Why Strength Training is Important for Weight Loss

 

Many people around the world are trying to lose weight fast. When many first think about losing weight, they will dive headfirst into cardio. Although cardio is extremely important for numerous reasons, consider incorporating lifting weights for a well-rounded and sustainable weight loss plan

 

The majority of fitness centers and health clubs have free weights, machines, and group training classes in addition to cardio equipment. It can feel overwhelming with endless options in the gym and influencers on social media. However, adding strength training to your fitness routine is extremely important, especially if your goal is to improve your overall health and wellness, as well as achieve long term results.

 

Our bodies need a healthy balance of activity and rest. A regular strength training routine provides the opportunity for you to build a program you enjoy doing and is tailored to your goals. In contrast, harsh and extreme diets combined with impossibly difficult workouts is not sustainable in the long term to maintain. 

 

Metabolism Basics

 

Our body requires energy for daily function: walk, talk, digest food, and breathe. We typically refer to these units of energy as “calories”. On a scientific level, it is the amount of energy required to raise one gram of water one degree Celsius. 

 

Calories are how we measure the amount of energy consumed from food and drinks. Metabolism is the process in which the body converts food and calories into energy that can be used for bodily function and movement. One very effective method to improve your resting metabolism is to build muscle through strength training. 

 

The number of calories that a person needs to consume for daily life varies based on numerous factors such as age, sex, height, weight, and physical activity. In order to lose weight, one needs to consume fewer calories than the body uses over a period of time. Now while this formula for weight loss seems simple, the road to weight loss is significantly more complex than initially thought. 

 

Factors such as hormones, stress, genetics, sleep, and body composition can greatly affect our body’s ability to burn calories. While we are only scratching the surface of metabolism and calories, we are going to explore further the benefits of building muscle to drive a more efficient and healthy metabolism. 

 

Diet and Cardio Alone are Not Long Term Solutions

 

Altering our body’s composition to proportionally more muscle than fat has been suggested to increase the amount of calories burned at rest. One of the major drawbacks of relying on diet alone to lose weight is the suppression of resting metabolism. Meaning your metabolism starts to purposely slow down due to not enough calories being consumed to fuel the physical activity. 

 

The body won’t be able to build muscle or recover effectively and as a result, the body is more resistant to drop the extra pounds. Studies show that being in a state of constant inflammation also affects energy levels, stress, and intrinsic motivation to stick with a routine. All of these work against you if your ultimate goal is to lose weight.

 

Exercising Muscles Burn More Energy Than Fat

 

Muscle tissue requires energy to maintain its structure and function on an ongoing basis. Right now, your muscles are constantly working to maintain your body's posture while you are reading this article and support internal functions such as breathing and digestion. In building more muscle throughout your body with weight lifting, it can increase your body’s metabolism at rest.

 

While weight loss can be a multifactorial process, lifting weights in addition to adhering to a balanced diet instructs the body to use calories to build muscle instead of storing fat. As the body undergoes recomposition during weight loss, you’ll notice muscle mass increase while areas of fat slowly decrease.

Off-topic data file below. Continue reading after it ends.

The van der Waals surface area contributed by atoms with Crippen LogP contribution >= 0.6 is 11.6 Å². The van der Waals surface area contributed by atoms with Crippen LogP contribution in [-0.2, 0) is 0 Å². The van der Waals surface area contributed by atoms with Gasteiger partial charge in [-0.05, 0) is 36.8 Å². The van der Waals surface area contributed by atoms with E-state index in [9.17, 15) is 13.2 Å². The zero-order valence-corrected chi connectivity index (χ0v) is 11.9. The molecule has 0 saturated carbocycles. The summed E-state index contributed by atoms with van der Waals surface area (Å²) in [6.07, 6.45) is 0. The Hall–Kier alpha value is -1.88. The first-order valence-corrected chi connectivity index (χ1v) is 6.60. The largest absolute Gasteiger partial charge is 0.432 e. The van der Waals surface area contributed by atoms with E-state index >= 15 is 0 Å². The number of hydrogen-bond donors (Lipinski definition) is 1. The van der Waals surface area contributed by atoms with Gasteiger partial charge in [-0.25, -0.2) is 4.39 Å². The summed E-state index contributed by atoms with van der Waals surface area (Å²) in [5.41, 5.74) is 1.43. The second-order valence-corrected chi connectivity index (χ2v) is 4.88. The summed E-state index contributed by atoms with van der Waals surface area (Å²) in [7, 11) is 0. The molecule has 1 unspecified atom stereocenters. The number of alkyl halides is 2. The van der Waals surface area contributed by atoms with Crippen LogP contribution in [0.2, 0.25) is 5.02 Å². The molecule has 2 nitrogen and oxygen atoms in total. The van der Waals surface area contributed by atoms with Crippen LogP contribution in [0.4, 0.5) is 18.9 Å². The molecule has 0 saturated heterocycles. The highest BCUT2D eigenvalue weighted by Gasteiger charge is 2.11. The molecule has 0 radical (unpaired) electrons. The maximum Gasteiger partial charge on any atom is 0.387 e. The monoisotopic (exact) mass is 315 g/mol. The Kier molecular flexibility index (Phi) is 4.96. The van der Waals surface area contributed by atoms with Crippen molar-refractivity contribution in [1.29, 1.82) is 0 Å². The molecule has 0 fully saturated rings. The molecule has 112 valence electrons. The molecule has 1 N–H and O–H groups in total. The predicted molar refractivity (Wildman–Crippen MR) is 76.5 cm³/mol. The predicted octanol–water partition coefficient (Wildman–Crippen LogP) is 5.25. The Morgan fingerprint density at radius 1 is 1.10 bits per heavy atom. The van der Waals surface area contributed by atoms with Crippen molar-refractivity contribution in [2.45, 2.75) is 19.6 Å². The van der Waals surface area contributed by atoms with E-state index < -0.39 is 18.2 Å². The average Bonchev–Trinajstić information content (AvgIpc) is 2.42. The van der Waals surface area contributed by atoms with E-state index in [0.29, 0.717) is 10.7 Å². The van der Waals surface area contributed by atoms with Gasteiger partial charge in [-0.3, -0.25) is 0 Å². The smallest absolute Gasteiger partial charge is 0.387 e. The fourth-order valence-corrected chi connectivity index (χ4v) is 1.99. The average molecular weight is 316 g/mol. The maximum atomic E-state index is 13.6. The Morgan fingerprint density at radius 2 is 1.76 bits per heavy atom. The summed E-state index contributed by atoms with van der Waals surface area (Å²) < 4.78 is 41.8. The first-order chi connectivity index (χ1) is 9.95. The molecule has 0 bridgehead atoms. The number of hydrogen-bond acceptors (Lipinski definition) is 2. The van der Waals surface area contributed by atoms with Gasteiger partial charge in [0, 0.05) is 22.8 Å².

Muscle is more dense than fat, so it is expected to not see immediate changes in weight. Eventually, the body will shift towards a more lean physique. Building muscle has many other systemic benefits that can aid in your weight loss journey. 

 

Gaining muscle has been proven to lower blood pressure, cholesterol levels, strengthen your heart, and reduce overall inflammation. All of these factors are important for losing weight and maintaining your weight loss

 

Long Term Benefits of Strength Training 

 

We know that cardiovascular training such as running, swimming, and biking helps improve the heart’s ability to pump blood through the body. Today, it is now recommended to incorporate strength training into your fitness program for heart health. Strength training, unlike low impact cardio, requires a different higher demand on the heart due to increases in blood pressure and heart rate. 

 

Over time, the heart adapts and becomes stronger and more efficient with each beat. Research shows that lifting weights greatly reduces the chances of heart attack and stroke. Add this with aerobic exercise and you have the perfect recipe for a well-rounded, fat burning program. The benefits for your heart are two-fold: Greatly improves your body’s ability to exercise and overall efficiency, and promotes lifelong health and wellness.

 

Bone health is important, especially for females as bone density tends to be lower than males. Strength training stimulates the bones to increase in density in order to adapt to the increased stress. As females age and hormone levels start to decline especially after menopause, bone density declines quickly. Strength training aids in maintaining current levels of bone density as well as stimulates the body to build more bone. Lastly, weight training stimulates the release of growth hormones which help to improve bone density and muscle synthesis. 

 

Fitness and mobility become even more important as we age. Strength training improves your independence and quality of life in performing daily tasks. It can reduce the risk of falls and injuries and overall improve the efficiency of your everyday activities.

For example, activities such as walking, climbing stairs, and getting in/out of the car, require strength from the legs and core. Strength training exercises that help to improve the ease of these tasks could include squats, lunges, and step ups. Over time, your ability to do these tasks will improve significantly, and more importantly, will make it easier to include daily activity into your lifestyle and eventually lose weight.